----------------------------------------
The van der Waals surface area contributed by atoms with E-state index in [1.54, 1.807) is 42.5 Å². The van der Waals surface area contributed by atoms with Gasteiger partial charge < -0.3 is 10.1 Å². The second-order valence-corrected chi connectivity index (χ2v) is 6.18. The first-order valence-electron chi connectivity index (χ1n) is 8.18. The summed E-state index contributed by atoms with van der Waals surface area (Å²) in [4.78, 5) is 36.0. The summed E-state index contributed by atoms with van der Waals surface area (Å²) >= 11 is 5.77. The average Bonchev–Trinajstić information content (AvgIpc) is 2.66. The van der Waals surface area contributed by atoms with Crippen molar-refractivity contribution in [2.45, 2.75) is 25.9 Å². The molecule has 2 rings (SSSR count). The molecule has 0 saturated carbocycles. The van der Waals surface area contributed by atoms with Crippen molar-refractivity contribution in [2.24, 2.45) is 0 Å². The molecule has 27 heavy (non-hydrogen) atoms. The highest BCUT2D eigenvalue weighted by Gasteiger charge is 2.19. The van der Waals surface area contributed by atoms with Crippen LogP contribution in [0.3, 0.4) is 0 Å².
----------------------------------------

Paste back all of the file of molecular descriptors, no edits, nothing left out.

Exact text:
The van der Waals surface area contributed by atoms with E-state index in [1.54, 1.807) is 42.5 Å². The van der Waals surface area contributed by atoms with Gasteiger partial charge < -0.3 is 10.1 Å². The second-order valence-corrected chi connectivity index (χ2v) is 6.18. The first-order valence-electron chi connectivity index (χ1n) is 8.18. The summed E-state index contributed by atoms with van der Waals surface area (Å²) in [4.78, 5) is 36.0. The summed E-state index contributed by atoms with van der Waals surface area (Å²) >= 11 is 5.77. The average Bonchev–Trinajstić information content (AvgIpc) is 2.66. The van der Waals surface area contributed by atoms with Crippen molar-refractivity contribution in [2.45, 2.75) is 25.9 Å². The molecule has 2 rings (SSSR count). The molecule has 0 saturated carbocycles. The van der Waals surface area contributed by atoms with Crippen molar-refractivity contribution in [2.24, 2.45) is 0 Å². The molecule has 27 heavy (non-hydrogen) atoms. The highest BCUT2D eigenvalue weighted by Gasteiger charge is 2.19. The van der Waals surface area contributed by atoms with Crippen LogP contribution in [0.3, 0.4) is 0 Å².